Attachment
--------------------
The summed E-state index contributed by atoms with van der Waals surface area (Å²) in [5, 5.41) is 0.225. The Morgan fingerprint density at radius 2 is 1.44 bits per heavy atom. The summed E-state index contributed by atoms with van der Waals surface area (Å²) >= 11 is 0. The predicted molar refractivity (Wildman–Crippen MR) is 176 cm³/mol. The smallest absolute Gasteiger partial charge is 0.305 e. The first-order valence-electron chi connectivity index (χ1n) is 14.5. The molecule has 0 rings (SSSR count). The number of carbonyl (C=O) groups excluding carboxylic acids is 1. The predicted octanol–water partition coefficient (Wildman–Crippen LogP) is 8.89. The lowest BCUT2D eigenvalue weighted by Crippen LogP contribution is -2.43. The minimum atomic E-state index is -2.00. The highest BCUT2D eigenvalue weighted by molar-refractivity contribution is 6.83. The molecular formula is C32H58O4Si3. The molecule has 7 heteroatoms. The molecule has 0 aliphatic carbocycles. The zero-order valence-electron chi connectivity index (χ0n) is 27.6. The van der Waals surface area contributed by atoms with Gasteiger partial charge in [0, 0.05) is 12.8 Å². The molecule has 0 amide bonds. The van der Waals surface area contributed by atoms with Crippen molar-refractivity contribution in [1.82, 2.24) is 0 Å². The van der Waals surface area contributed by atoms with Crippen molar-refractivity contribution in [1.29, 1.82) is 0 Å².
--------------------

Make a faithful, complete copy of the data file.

The summed E-state index contributed by atoms with van der Waals surface area (Å²) in [5, 5.41) is 0.225. The Morgan fingerprint density at radius 2 is 1.44 bits per heavy atom. The summed E-state index contributed by atoms with van der Waals surface area (Å²) >= 11 is 0. The predicted molar refractivity (Wildman–Crippen MR) is 176 cm³/mol. The smallest absolute Gasteiger partial charge is 0.305 e. The first-order valence-electron chi connectivity index (χ1n) is 14.5. The molecule has 0 rings (SSSR count). The number of carbonyl (C=O) groups excluding carboxylic acids is 1. The predicted octanol–water partition coefficient (Wildman–Crippen LogP) is 8.89. The lowest BCUT2D eigenvalue weighted by Crippen LogP contribution is -2.43. The minimum atomic E-state index is -2.00. The highest BCUT2D eigenvalue weighted by molar-refractivity contribution is 6.83. The molecular formula is C32H58O4Si3. The molecule has 7 heteroatoms. The molecule has 0 aliphatic carbocycles. The zero-order valence-electron chi connectivity index (χ0n) is 27.6. The van der Waals surface area contributed by atoms with Gasteiger partial charge in [0, 0.05) is 12.8 Å². The molecule has 0 amide bonds. The van der Waals surface area contributed by atoms with Crippen molar-refractivity contribution in [1.82, 2.24) is 0 Å². The van der Waals surface area contributed by atoms with Crippen molar-refractivity contribution in [1.29, 1.82) is 0 Å².